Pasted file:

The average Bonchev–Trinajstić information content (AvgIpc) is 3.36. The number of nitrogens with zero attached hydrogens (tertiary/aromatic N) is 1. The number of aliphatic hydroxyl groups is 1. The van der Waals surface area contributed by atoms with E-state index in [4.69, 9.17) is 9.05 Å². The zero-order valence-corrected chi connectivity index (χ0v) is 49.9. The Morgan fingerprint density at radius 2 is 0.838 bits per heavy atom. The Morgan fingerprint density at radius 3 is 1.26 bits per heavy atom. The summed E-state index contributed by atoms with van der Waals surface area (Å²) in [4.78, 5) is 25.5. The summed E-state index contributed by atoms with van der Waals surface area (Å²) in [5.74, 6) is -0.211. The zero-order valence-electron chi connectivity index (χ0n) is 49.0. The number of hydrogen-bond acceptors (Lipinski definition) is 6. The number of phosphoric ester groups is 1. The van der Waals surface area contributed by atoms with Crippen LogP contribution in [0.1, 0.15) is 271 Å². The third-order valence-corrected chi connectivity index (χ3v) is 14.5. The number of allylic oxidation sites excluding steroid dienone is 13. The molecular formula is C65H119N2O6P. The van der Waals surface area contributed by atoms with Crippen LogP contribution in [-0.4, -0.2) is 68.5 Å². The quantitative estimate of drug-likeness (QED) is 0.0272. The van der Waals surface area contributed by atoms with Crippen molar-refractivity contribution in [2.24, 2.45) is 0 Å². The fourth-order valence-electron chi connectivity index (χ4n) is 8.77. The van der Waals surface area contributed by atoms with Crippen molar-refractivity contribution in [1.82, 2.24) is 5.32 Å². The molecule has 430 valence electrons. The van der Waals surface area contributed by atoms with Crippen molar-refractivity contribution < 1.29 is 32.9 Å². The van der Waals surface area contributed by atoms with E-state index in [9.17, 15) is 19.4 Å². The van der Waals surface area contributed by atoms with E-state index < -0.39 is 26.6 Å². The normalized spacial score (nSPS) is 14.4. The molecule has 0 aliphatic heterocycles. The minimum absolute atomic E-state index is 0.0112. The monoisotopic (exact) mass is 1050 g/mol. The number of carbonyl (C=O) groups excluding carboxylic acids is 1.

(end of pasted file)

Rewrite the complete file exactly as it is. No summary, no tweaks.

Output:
The average Bonchev–Trinajstić information content (AvgIpc) is 3.36. The number of nitrogens with zero attached hydrogens (tertiary/aromatic N) is 1. The number of aliphatic hydroxyl groups is 1. The van der Waals surface area contributed by atoms with E-state index in [4.69, 9.17) is 9.05 Å². The zero-order valence-corrected chi connectivity index (χ0v) is 49.9. The Morgan fingerprint density at radius 2 is 0.838 bits per heavy atom. The Morgan fingerprint density at radius 3 is 1.26 bits per heavy atom. The summed E-state index contributed by atoms with van der Waals surface area (Å²) in [4.78, 5) is 25.5. The summed E-state index contributed by atoms with van der Waals surface area (Å²) in [5.74, 6) is -0.211. The zero-order valence-electron chi connectivity index (χ0n) is 49.0. The number of hydrogen-bond acceptors (Lipinski definition) is 6. The number of phosphoric ester groups is 1. The van der Waals surface area contributed by atoms with Crippen LogP contribution in [0.1, 0.15) is 271 Å². The third-order valence-corrected chi connectivity index (χ3v) is 14.5. The number of allylic oxidation sites excluding steroid dienone is 13. The molecular formula is C65H119N2O6P. The van der Waals surface area contributed by atoms with Crippen LogP contribution in [-0.4, -0.2) is 68.5 Å². The quantitative estimate of drug-likeness (QED) is 0.0272. The van der Waals surface area contributed by atoms with Crippen molar-refractivity contribution in [2.24, 2.45) is 0 Å². The fourth-order valence-electron chi connectivity index (χ4n) is 8.77. The van der Waals surface area contributed by atoms with Crippen molar-refractivity contribution in [1.82, 2.24) is 5.32 Å². The molecule has 430 valence electrons. The van der Waals surface area contributed by atoms with Crippen molar-refractivity contribution < 1.29 is 32.9 Å². The van der Waals surface area contributed by atoms with E-state index in [9.17, 15) is 19.4 Å². The van der Waals surface area contributed by atoms with E-state index < -0.39 is 26.6 Å². The normalized spacial score (nSPS) is 14.4. The molecule has 0 aliphatic heterocycles. The minimum absolute atomic E-state index is 0.0112. The monoisotopic (exact) mass is 1050 g/mol. The number of carbonyl (C=O) groups excluding carboxylic acids is 1.